5 Hilarious Jobs That Made Your Favorite Movies Possible
Hollywood is full of funny-sounding jobs that turn out to be pretty boring once you learn what they really are. To this day, I refuse to learn what a "best boy" is, because I suspect the real answer won't be a golden retriever in a tiny teamster hat that brings the actors their lattes. But then there are those filmmaking jobs that are just as hilarious and bizarre as they sound. Jobs like "Spider-Man's ear-blower" in Infinity War, which involved an actual person blowing into Tom Holland's ear to make the hair on his arm stand up for that one scene. Here are some more jobs like that.
A Volunteer Went To Second Base With A Cow For Toy Story 2
If you've ever watched a movie and noticed that a punch to the face sounded suspiciously like a side of beef being slapped with a boat paddle, you've realized the value of sound designers and foley artists. It has to be one of the absolute least appreciated tasks in all of film, and the people who are great at it are both amazing and kind of crazy.
For example, all the nonhuman sounds you heard in the first two Toy Story movies were the work of Gary Rydstrom, who by the time he came aboard already had four sound-related Oscars under his belt for Jurassic Park and Terminator 2. A huge challenge Rydstrom faced while working on Toy Story 2 was getting the sounds of the horse toy Bullseye licking Woody's face just right. It's a comedy beat that depends largely on the sound, and blowing it could mean utter ruin for everyone involved.
You'd think that he could just, I don't know, record an actual horse going to town on a salt lick, but you're not thinking it through. Bullseye is not a real horse. He's a toy. Those must sound differently from real horses. And what's the real-life equivalent of toy horses, in the mind of a sound effects artist? That's right, cows. Rydstrom therefore took the only action that was reasonable in his mind: He had a volunteer smear their face with peanut butter and then got it slurped off by a hungry cow. That was in no way a joke. I have no idea how the crew explained their plan to the cow's owner, but they probably just assumed it was better not to ask any follow-up questions.
In any case, once the sound designer had all the licking sounds he needed, he separated, enhanced, and mixed them until they sounded exactly right. And then literally nobody who's ever seen the movie noticed or cared.
Bill Murray Hired A Sign Language Assistant For Very Bill Murray Reasons
The original script for Groundhog Day says that Bill Murray's Phil Connors spends 10,000 years trapped reliving the same day in Punxsutawney, Pennsylvania. So all those fan theories about Phil being stuck in Hell are technically wrong, but at the same time they aren't because, you know, Pennsylvania. In any case, working on the movie sure felt like Hell to Murray and everyone around him.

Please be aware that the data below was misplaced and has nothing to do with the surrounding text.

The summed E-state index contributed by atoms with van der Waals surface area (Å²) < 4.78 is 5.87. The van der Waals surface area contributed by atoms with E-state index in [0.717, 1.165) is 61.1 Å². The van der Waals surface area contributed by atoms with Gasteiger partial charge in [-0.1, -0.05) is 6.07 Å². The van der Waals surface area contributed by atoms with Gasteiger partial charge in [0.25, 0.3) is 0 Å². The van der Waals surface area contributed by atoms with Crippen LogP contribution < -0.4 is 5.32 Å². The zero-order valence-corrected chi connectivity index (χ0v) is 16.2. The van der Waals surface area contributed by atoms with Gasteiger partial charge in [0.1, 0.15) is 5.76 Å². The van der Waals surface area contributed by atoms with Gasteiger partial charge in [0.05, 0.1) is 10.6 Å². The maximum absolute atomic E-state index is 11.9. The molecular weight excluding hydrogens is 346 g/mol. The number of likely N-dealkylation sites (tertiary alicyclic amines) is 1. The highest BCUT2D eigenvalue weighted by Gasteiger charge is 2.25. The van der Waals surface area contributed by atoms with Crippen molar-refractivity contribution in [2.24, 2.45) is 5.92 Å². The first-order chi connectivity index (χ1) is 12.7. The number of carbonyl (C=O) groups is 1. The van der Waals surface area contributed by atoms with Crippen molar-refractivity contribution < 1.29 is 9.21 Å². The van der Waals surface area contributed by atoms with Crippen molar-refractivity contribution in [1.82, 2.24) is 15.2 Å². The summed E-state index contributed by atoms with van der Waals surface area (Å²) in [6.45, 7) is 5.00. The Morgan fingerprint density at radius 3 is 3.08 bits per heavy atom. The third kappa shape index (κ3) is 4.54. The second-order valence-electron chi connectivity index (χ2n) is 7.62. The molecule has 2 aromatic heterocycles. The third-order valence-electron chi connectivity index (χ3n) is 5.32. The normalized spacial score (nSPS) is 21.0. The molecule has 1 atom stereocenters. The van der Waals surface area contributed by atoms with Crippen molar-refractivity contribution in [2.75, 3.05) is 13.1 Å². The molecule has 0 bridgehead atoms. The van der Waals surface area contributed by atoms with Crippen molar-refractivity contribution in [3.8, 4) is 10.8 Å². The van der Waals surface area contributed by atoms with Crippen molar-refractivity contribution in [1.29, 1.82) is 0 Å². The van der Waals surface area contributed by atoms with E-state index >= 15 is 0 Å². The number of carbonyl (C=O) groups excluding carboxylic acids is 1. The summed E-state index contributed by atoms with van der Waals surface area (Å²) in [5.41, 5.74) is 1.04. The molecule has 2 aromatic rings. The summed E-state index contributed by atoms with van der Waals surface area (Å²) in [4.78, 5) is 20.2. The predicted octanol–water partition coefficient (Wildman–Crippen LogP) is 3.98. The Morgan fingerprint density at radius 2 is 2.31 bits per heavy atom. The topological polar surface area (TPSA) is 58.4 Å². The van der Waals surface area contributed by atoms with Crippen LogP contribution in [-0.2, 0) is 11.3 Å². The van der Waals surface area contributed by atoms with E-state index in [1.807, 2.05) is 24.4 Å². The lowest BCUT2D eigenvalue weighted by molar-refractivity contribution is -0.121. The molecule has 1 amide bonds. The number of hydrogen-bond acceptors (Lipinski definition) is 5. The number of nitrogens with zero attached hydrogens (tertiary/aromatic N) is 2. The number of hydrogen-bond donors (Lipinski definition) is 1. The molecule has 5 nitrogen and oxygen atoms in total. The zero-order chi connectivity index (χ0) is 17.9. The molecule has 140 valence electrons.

At the time, Murray's first marriage was dissolving, he was fighting with his longtime friend Harold Ramis about the tone of the movie, and worst of all, he still wasn't famous/old enough for his asshole antics to be construed as playful eccentricity. This resulted in a lot of missed work days and calls from producers going unreturned. Something had to be done, so someone suggested Murray should get a personal assistant.
Murray, who thinks the world only exists for his own amusement, decided to hire a deaf assistant who only knew sign language to fuck with people, because no one else on set knew ASL, including himself. So for a while, all communication between the crew and Murray was done through a man whom no one could understand, which meant it wasn't done at all.
This was somehow even more insulting than just not talking to anyone. Not talking is a passive move. Hiring a middleman whom no one can understand is a very active "Fuck you" to everyone around you. Murray actually announced that he would learn ASL, probably to keep the joke going longer, but after a few weeks, he gave up on it.
Amazingly, they made it through filming and created a modern classic, though Murray and Ramis never talked again. Yeah, maybe that was for the best.
David Goyer Paid Bikers To Stop Wesley Snipes From Attacking Him On The Set Of Blade: Trinity
The third Blade movie is a turbulent story about the formation of unlikely alliances to protect innocent lives. Oh, I'm not talking about the plot, in which Blade teams up with vampire hunters to stop Dracula. I'm talking about what happened during the production when some random bikers stopped the lead from possibly murdering the film's director.
The movie was directed by David S. Goyer and starred veteran tax fraud and pain in the ass Wesley Snipes, who acquired the bulk of his reputation during the filming of this movie. According to Patton Oswalt, who had a minor role in Trinity, Snipes would smoke weed all day, only come out of his trailer for close-up shots, and constantly fight with the director over every little thing. Finally, he allegedly tried to strangle Goyer during a heated argument. And remember, Snipes had been practicing martial arts for nearly 30 years at that time, so Goyer was understandably worried for his safety.